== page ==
Fiflh Diet., A. T. Cox, Bowesmont.
RUSSIA, AUSTRIA, TURKEY.
These are the three plague spots of
Europe. For a century Turkey has been
"permitted." During all this time she
has been practically under the care of the
other powers. Because of the theory of
"balance of power," which means that
none of the other nations woujd permit
anfy other nation to take charge of the
Dardefielles or take of territory of Tur
key, she has been permitted to remain
as a shame and disgrace to all Christen
Austro-Hungary, which is kept in pas
sable peace only by the life 6f the aged
emperor Francis Joseph,^ ripe for all
sorts of eruption.
Russia is in such a state that even the
czar is the most pitied man in the world.
So poor is he, with all his ostensible'
power, and millions of income,that hard
ly another man in the world would ex
change conditions with him.
When one thinks of the awful possibil
ities in prospect in these three nations,
with the present conditions in Russia and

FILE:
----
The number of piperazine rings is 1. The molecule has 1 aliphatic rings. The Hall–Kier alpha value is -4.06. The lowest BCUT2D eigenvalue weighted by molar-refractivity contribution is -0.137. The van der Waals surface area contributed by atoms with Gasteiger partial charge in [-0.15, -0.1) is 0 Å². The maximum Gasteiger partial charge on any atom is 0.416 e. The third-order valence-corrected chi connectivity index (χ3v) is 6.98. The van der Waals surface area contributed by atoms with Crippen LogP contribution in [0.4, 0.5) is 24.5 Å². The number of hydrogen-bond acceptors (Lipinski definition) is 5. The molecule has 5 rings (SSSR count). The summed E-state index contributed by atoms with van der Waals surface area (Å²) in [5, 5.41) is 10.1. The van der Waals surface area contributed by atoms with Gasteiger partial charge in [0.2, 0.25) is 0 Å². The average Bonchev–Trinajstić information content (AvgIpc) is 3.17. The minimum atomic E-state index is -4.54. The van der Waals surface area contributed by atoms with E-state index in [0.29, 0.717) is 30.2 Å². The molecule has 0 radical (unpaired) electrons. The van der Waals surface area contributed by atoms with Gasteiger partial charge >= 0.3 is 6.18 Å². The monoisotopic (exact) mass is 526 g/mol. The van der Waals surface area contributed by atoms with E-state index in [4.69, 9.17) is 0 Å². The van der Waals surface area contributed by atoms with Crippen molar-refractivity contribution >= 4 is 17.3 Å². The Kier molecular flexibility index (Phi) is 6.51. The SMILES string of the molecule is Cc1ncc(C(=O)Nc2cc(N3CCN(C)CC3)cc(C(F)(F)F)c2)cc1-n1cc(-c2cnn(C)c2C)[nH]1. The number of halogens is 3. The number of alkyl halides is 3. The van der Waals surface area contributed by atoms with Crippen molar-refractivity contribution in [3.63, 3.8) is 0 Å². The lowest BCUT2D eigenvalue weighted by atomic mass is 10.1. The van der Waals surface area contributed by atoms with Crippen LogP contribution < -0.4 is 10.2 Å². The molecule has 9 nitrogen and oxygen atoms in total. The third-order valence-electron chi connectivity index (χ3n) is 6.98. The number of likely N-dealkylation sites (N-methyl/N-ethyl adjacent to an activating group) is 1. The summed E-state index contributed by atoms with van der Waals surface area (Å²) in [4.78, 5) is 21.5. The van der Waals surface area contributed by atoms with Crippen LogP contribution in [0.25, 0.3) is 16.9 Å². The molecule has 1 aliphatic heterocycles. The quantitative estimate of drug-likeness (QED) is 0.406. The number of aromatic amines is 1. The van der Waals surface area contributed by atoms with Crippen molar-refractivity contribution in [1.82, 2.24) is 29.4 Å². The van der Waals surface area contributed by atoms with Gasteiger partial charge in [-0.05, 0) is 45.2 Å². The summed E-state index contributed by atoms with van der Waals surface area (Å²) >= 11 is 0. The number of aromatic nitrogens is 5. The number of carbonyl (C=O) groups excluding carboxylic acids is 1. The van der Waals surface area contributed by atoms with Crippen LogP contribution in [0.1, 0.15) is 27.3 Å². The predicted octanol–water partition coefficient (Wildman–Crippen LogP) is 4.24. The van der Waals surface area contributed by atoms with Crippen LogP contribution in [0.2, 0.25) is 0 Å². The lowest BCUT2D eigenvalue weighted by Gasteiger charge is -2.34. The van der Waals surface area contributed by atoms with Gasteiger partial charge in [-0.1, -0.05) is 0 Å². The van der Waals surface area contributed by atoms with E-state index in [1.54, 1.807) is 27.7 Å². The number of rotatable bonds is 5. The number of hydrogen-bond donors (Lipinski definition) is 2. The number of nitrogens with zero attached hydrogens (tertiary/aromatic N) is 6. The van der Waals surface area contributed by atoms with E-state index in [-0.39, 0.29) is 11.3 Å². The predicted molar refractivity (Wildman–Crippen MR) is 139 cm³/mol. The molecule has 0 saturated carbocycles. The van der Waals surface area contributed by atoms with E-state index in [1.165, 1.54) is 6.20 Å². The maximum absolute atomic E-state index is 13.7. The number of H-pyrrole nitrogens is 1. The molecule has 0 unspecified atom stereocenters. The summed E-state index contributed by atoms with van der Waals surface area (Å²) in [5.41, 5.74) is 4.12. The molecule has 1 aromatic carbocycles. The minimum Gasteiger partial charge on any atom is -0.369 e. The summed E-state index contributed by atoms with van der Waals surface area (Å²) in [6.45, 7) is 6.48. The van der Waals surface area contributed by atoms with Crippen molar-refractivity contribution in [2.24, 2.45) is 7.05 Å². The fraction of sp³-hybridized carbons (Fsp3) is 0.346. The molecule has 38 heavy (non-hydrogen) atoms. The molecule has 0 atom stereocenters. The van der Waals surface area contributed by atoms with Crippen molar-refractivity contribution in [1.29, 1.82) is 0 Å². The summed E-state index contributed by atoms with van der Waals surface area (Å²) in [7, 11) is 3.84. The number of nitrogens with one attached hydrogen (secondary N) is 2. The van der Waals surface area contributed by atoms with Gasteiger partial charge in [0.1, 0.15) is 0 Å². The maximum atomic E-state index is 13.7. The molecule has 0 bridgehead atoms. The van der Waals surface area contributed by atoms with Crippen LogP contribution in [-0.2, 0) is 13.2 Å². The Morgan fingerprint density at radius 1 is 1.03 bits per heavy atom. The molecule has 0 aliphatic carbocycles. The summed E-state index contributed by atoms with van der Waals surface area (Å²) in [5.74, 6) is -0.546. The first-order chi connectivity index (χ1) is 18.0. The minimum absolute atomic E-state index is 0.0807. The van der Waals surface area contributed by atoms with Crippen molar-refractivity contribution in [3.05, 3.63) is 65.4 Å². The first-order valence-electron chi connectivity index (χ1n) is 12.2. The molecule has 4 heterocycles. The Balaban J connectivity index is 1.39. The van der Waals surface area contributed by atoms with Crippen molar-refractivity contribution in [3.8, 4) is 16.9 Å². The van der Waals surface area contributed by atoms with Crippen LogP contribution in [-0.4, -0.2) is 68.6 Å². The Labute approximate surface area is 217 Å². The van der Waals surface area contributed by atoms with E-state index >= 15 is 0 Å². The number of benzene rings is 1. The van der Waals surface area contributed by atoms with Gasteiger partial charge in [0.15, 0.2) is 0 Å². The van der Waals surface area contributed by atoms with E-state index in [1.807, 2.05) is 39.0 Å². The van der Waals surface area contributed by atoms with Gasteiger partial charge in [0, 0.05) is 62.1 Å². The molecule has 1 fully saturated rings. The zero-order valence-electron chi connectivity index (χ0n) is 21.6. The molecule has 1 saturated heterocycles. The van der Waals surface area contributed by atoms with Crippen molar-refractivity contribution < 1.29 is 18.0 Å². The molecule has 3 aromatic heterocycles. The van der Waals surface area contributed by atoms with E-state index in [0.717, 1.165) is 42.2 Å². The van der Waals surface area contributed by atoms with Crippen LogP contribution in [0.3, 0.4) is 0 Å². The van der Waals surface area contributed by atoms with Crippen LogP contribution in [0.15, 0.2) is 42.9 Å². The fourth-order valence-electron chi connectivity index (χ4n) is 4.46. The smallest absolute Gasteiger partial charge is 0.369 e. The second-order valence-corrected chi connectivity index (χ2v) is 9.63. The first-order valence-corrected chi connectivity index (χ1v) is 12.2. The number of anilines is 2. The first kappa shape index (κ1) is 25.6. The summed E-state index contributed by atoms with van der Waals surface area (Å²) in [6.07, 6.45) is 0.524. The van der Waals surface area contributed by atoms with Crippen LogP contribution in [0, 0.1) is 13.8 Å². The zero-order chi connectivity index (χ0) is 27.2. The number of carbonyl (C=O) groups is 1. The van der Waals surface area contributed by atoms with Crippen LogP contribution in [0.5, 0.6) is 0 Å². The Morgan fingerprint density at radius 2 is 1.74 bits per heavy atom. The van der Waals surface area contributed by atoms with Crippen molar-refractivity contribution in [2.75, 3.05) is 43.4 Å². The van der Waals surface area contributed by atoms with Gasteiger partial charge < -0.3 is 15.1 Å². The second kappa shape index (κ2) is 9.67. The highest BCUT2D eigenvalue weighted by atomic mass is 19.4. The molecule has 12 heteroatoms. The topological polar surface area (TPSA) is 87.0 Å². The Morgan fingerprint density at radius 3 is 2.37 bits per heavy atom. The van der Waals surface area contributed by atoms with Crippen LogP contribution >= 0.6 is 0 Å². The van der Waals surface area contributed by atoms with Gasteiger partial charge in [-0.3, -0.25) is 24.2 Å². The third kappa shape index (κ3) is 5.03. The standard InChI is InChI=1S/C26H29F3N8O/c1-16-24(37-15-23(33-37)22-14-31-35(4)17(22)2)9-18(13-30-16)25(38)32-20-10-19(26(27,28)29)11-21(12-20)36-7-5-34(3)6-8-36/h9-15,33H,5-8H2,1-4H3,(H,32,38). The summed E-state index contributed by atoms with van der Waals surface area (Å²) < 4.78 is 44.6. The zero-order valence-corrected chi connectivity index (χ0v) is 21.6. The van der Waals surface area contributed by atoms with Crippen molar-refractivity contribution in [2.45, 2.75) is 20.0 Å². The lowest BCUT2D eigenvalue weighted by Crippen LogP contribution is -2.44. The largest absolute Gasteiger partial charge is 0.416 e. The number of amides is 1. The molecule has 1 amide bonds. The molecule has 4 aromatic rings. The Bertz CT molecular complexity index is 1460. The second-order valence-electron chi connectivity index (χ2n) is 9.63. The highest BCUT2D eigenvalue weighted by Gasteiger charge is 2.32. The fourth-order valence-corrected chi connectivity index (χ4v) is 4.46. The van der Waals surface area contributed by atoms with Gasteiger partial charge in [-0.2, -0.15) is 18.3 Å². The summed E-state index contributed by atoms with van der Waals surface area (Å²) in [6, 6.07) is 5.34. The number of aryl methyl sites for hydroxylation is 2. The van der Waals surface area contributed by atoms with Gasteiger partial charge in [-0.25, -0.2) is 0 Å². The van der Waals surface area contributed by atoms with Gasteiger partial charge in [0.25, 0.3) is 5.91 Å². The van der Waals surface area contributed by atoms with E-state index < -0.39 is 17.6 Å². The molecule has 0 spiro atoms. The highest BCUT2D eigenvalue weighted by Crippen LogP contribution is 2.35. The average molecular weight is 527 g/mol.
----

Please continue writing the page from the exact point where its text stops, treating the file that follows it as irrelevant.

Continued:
Turkey, the soul recoils in horror, and
wonders if the world is to be bldtted out
of existance. For, if eVents continue
along the lines of present history, not
only these three gre&t nations, with their
millions ot people, will run with the
greatest streams of.
blood, the world hns
ever seen, and it will be hardly possible
for other European nations to keep out
of it. They will be drawn in, perhaps to
keep the peace if possible, for self pre
servation perhaps, for additional terri
tory at the expense of the misfortunes o)
others, or a hundred other reasons, but
these three great nations cannot fall
alone, they will .bear others to the ground!
America in former yearfc was far on,
today we ar^nearer than France was to
i, Russia when Napoleon niarched.oa Mos-
ie troubles in Russia- are.' shadr
h. LOGAN, Manager.
owing the whole world is as apparent as
the approach of the summer shower
clowd, and we as little know the out
pour thereof. It may be that this dan
ger of a great world conflct miglit in it
self be a cure. Oilier nations may inter
fere to make peace there for fear of the
results to themselves. But it will have
to be done through a combination of
countries it would not do to let,say Ger
many settle th trouble there alone. All
nations are selfish, and Germany especi
ally so. It will be a big task to bring
about such a combination. Turkey has
been managed in this way after
The/Herald still argues, however, that
tlje primary law is not yet "broad"